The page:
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Do We Owe Our Sense of Smell to Epigenetics? Print
Monday, 04 March 2013 00:00

Since mammals typically have thousands of types of olfactory receptor genes, biologists have long wondered how it’s possible that each olfactory sensory neuron is equipped with only one kind. A team of researchers led by Stavros Lamvardas of the University of California, San Francisco used the Advanced Light Source’s National Center for X-ray Tomography, led by Carolyn Larabell and Mark LeGros, to help understand the unique epigenetic mechanism by which each olfactory nerve cell sequesters all but a single receptor gene.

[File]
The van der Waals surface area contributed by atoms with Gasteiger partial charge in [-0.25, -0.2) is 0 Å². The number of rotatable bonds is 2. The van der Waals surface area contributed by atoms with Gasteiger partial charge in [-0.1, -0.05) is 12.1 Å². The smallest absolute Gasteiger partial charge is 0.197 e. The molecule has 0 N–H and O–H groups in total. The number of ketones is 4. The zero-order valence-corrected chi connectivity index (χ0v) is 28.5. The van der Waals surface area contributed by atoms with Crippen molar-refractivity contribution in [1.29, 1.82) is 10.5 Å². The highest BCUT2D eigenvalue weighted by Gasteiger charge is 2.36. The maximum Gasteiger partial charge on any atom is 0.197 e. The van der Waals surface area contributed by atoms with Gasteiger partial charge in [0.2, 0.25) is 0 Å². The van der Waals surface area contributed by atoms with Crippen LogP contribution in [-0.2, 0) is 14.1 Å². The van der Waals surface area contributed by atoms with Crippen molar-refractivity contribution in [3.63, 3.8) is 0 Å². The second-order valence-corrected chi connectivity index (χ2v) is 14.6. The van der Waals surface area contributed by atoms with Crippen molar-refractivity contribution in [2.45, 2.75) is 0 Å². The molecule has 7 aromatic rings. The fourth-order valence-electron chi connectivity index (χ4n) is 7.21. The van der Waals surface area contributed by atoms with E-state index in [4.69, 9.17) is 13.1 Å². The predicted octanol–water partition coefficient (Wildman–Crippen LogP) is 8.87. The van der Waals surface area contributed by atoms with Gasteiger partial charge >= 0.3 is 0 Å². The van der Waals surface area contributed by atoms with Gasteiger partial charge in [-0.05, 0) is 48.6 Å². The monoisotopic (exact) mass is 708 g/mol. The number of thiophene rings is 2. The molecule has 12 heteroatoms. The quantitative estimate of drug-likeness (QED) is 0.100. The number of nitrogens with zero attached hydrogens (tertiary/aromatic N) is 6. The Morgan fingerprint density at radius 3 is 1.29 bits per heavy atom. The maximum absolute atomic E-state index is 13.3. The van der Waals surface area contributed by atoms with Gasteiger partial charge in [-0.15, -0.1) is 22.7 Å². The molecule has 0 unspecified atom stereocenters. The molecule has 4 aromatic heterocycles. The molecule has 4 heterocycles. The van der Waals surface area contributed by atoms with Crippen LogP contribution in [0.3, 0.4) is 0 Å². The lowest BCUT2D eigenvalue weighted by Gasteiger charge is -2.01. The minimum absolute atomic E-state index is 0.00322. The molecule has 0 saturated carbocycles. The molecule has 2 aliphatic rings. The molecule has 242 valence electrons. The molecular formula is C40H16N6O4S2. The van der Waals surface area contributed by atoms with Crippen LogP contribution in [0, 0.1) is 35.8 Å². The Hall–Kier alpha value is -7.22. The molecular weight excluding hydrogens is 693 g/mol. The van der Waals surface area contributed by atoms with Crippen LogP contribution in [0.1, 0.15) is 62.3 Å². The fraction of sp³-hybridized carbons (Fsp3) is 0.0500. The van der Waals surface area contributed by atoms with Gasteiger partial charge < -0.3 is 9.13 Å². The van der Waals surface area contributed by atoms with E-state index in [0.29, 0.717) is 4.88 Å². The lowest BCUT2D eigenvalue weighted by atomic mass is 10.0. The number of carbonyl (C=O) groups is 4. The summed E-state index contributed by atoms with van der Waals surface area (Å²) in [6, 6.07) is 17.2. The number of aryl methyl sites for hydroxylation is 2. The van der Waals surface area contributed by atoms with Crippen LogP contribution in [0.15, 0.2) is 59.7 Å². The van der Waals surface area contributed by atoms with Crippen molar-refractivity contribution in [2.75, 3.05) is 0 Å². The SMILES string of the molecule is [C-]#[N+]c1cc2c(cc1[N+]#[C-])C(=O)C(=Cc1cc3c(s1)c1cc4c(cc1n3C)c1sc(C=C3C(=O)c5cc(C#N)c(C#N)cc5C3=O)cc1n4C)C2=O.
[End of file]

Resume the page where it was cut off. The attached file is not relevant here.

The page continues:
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At left, the nucleus of a mouse olfactory sensory neuron (white outline) shows concentrations of dense heterochromatin surrounded by a handful of loci where silent olfactory receptor (OR) genes are sequestered. At right, the cell’s single active OR gene resides near the silent gene loci, but in euchromatin, not heterochromatin. (Different colors indicate different staining techniques.) (Images by Lomvardas lab)